Why Is America So Blue? A Performance Analysis of the Blue Man Group that Demonstrates the Deeper Cultural Significance within the Structure of its Performance

Sean A. Fidler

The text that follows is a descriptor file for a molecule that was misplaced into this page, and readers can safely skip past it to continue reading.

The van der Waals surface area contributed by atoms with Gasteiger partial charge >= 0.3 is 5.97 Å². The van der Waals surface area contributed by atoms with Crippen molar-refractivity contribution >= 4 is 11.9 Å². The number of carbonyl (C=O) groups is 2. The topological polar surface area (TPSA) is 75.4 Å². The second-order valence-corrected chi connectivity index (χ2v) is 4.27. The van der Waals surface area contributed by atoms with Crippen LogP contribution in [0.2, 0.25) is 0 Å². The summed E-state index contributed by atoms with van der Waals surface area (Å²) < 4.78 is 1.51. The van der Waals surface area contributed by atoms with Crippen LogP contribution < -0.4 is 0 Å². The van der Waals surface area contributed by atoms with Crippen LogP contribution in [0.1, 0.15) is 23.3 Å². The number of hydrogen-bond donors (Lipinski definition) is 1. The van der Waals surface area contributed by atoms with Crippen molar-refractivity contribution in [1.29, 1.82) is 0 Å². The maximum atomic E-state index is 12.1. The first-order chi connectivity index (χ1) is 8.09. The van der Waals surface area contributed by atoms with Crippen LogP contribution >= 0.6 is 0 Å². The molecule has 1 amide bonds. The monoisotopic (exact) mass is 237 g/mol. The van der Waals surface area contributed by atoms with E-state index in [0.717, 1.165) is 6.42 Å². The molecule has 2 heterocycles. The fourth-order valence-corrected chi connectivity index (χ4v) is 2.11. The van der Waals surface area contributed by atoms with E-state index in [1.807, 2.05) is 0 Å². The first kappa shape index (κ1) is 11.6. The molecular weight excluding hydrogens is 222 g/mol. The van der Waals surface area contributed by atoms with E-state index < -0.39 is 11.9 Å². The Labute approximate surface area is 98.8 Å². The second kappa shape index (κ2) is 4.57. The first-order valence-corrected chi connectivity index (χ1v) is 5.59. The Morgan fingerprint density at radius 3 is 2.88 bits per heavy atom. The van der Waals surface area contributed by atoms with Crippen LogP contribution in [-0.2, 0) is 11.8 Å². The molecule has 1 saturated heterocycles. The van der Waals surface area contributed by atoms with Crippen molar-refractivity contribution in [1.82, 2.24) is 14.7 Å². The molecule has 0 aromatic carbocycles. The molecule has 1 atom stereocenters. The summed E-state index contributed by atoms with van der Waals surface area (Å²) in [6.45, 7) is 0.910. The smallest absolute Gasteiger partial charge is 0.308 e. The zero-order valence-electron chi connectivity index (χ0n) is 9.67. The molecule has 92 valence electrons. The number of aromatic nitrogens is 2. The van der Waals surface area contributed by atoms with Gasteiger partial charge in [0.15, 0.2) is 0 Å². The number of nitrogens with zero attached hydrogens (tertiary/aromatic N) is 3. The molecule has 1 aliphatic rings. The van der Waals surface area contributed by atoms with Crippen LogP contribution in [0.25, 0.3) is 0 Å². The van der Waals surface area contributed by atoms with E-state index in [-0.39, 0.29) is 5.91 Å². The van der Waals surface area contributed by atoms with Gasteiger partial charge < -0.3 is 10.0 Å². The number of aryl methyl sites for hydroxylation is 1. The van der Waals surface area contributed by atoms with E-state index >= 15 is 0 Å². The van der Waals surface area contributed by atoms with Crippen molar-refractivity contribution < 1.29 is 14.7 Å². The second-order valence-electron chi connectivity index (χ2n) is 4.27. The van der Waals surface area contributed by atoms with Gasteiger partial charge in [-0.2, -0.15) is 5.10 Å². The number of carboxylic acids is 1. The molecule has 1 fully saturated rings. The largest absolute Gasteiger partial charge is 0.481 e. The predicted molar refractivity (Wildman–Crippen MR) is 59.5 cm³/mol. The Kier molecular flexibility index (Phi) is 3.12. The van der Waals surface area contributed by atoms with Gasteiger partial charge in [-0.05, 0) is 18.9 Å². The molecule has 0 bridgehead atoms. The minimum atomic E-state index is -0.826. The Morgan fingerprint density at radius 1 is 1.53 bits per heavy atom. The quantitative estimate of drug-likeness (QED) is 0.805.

The performance artists known as the Blue Man Group have taken America by storm in their performances through the clever use of household products ranging fkom Twinkies to toilet paper and not through the traditional presentation of a play script. The Blue Man Group started in the late 1980's as three mute, bald-capped street performers clad entirely in black except for their heads, necks and hands that were covered with cobalt blue paint. Keeping the blue body paint but moving off the street, the group has grown and they have now established themselves in legitimate theatres in four major cities across the country: New York, Boston, Chicago, and Las Vegas. However, the group has not limited themselves to just the stage for performances. They have established themselves on the Internet and they have become the commercial television "spokespeople" for the computer chip company, Intel and its Pentium 111 and Pentium 4 Processors. Also on television, they have appeared on the national news network CNN (Cable News Network), The 2001 Grammy Awards, and the late night talk show The Tonight Show with Jay Leno. The Blue Man Group makes all of these audiences feel right at home as they are bonded together by PVC pipe drumming and the knowledge that they are connected by indoor plumbing. Articles and reviews have been written about them in local magazines and nationwide periodicals fiom WHERE/BOSTON to TIME Magazine but none delve into the overall structure and the cultural significance of the Blue Man Group performances. In fact, this research has revealed very little criticism and skepticism. No one has attempted to do a structural or cultural analysis of their performances in order to explain their grand cultural significance. Current performance theory holds that there is liminality in theatre or rather that the line between ritual and theatre is often obscured. The Blue Man group has taken this idea and tried to shape a theatre performance into a ritual so that people may experience it more readily. Furthermore, the group has combined drama, dance, and multi-media to ritually bring the spectators into the common kinship of humanity by artfully constructing a postmodern, Dionysian comedy. They have taken an approach geared toward the mass market in order to spread the word of these experiences. This study will begin with an introduction which focuses on the thesis and theories. This will be followed by Chapter 2 which describes a history of the group, its marketing approach, and a description of the their performance. Chapter 3 contains several sections but begins with an introduction to Postmodernism, which is followed by a section on Theatre Anthropology and an application of its concepts to the Blue Man Group Performers. The following sections explore the connections between ritual and theatre using Semiotics and Performance Theory that demonstrate how the Blue Man Group's show demonstrates these connections. The final chapter, Chapter 4 applies the results of the study to culture and discusses the significance of the group.